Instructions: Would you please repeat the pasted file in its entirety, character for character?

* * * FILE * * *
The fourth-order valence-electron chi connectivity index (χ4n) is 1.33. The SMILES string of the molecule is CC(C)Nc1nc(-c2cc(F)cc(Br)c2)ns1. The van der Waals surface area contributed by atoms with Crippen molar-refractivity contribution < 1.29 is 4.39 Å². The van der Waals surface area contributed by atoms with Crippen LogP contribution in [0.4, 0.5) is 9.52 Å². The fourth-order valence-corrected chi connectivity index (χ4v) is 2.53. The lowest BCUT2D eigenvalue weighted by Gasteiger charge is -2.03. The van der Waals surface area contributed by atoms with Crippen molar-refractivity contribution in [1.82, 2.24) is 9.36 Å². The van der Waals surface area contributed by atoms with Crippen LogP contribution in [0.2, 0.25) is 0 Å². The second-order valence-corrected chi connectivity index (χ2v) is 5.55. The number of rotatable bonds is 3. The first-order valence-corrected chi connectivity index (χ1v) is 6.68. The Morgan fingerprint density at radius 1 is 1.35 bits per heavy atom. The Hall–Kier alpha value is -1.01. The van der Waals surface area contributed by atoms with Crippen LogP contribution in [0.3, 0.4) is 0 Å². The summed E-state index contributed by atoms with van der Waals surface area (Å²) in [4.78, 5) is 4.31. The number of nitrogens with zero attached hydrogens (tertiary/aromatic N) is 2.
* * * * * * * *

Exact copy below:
The fourth-order valence-electron chi connectivity index (χ4n) is 1.33. The SMILES string of the molecule is CC(C)Nc1nc(-c2cc(F)cc(Br)c2)ns1. The van der Waals surface area contributed by atoms with Crippen molar-refractivity contribution < 1.29 is 4.39 Å². The van der Waals surface area contributed by atoms with Crippen LogP contribution in [0.4, 0.5) is 9.52 Å². The fourth-order valence-corrected chi connectivity index (χ4v) is 2.53. The lowest BCUT2D eigenvalue weighted by Gasteiger charge is -2.03. The van der Waals surface area contributed by atoms with Crippen molar-refractivity contribution in [1.82, 2.24) is 9.36 Å². The van der Waals surface area contributed by atoms with Crippen LogP contribution in [0.2, 0.25) is 0 Å². The second-order valence-corrected chi connectivity index (χ2v) is 5.55. The number of rotatable bonds is 3. The first-order valence-corrected chi connectivity index (χ1v) is 6.68. The Morgan fingerprint density at radius 1 is 1.35 bits per heavy atom. The Hall–Kier alpha value is -1.01. The van der Waals surface area contributed by atoms with Crippen LogP contribution in [0.3, 0.4) is 0 Å². The summed E-state index contributed by atoms with van der Waals surface area (Å²) in [4.78, 5) is 4.31. The number of nitrogens with zero attached hydrogens (tertiary/aromatic N) is 2.